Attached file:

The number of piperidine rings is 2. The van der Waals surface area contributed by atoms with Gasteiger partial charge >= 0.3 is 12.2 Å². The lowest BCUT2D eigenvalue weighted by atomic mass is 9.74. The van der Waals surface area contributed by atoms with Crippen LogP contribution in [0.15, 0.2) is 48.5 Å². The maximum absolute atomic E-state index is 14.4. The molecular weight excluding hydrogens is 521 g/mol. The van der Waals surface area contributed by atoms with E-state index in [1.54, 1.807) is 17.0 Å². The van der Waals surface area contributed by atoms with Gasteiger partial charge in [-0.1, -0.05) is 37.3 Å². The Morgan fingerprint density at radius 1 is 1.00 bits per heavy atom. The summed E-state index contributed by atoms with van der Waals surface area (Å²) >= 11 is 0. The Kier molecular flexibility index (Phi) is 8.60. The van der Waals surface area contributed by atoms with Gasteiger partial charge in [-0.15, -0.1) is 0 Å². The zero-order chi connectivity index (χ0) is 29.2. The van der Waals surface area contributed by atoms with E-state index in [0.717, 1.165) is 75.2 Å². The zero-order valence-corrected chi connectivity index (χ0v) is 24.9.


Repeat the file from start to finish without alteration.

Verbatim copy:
The number of piperidine rings is 2. The van der Waals surface area contributed by atoms with Gasteiger partial charge >= 0.3 is 12.2 Å². The lowest BCUT2D eigenvalue weighted by atomic mass is 9.74. The van der Waals surface area contributed by atoms with Crippen LogP contribution in [0.15, 0.2) is 48.5 Å². The maximum absolute atomic E-state index is 14.4. The molecular weight excluding hydrogens is 521 g/mol. The van der Waals surface area contributed by atoms with E-state index in [1.54, 1.807) is 17.0 Å². The van der Waals surface area contributed by atoms with Gasteiger partial charge in [-0.1, -0.05) is 37.3 Å². The Morgan fingerprint density at radius 1 is 1.00 bits per heavy atom. The summed E-state index contributed by atoms with van der Waals surface area (Å²) >= 11 is 0. The Kier molecular flexibility index (Phi) is 8.60. The van der Waals surface area contributed by atoms with Gasteiger partial charge in [-0.15, -0.1) is 0 Å². The zero-order chi connectivity index (χ0) is 29.2. The van der Waals surface area contributed by atoms with E-state index in [0.717, 1.165) is 75.2 Å². The zero-order valence-corrected chi connectivity index (χ0v) is 24.9.